BC's Early Detection Rapid Response Program is responsible for identifying, containing and eradicating new invasive species. In the 1960s before the program was in place, 12 wall lizards were released on the Saanich Peninsula. Their population flourished and today there have been sightings in different places across BC, from Campbell River to Osoyoos. Curator of Vertebrate Zoology Gavin Hanke explains how he researches these invaders and studies their impact across the province. From This Week in History Season 7 Episode 6.
The scotch thistle is bigger and flashier than its Canadian counterpart and some samples at the Royal BC Museum are among the oldest in the botany collection. They were gathered in the late 1800s by BC's first agriculture minister and their value in teaching us about invasive species may be even higher today. From This Week in History Season 3 Episode 3.
Invasive Marine Species
Sometimes, species are identified only years and years after they have been found. In 1995, an unidentified shrimp species was found at Fisherman’s Wharf in Victoria. Twenty years later, it has been identified as the Japanese Skeleton Shrimp (Caprella mutica). From This Week in History Season 4 Episode 16.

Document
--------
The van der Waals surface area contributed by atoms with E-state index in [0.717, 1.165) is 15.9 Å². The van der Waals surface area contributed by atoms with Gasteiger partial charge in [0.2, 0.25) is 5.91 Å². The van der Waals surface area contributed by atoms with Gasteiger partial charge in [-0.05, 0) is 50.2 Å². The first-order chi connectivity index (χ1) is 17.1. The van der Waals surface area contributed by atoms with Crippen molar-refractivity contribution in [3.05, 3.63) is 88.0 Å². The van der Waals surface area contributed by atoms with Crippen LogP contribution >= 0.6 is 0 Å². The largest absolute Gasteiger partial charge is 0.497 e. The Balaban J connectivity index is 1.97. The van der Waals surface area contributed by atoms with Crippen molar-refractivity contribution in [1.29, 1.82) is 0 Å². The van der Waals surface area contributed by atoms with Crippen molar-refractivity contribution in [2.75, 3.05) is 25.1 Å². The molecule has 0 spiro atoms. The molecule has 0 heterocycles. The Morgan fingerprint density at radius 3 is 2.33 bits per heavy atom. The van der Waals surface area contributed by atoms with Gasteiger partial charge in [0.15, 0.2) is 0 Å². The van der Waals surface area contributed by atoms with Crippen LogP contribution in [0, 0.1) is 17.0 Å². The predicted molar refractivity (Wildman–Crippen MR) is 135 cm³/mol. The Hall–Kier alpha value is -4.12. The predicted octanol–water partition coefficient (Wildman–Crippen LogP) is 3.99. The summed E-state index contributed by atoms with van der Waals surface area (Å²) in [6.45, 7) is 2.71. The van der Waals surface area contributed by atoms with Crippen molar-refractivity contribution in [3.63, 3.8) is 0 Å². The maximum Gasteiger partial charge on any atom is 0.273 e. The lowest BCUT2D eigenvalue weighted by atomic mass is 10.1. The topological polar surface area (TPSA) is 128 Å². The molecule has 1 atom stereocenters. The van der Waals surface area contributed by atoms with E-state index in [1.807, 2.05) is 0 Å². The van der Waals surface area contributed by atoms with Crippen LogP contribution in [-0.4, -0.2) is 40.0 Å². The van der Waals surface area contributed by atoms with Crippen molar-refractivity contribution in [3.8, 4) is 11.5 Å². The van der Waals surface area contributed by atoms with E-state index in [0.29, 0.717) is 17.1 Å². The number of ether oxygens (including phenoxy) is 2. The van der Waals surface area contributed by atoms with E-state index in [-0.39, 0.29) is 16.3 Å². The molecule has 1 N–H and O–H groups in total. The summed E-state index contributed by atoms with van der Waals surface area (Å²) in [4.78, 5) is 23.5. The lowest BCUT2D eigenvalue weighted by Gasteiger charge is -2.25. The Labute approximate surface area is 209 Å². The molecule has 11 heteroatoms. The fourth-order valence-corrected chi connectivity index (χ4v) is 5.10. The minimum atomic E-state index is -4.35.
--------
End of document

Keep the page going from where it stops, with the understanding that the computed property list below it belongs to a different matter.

Sometimes animals extend their range on their own, without the help of people. The waters around Vancouver Island hold many mysteries, including that of the Diablo Rojo. Known as the red devil by fisherman in its native Mexico and Chile, this squid was captured by a fisherman here in 2004 and donated to the Royal BC Museum. This was one of the first specimens of the Humboldt Squid collected off the West Coast of Vancouver Island. From This Week in History Season 3 Episode 7.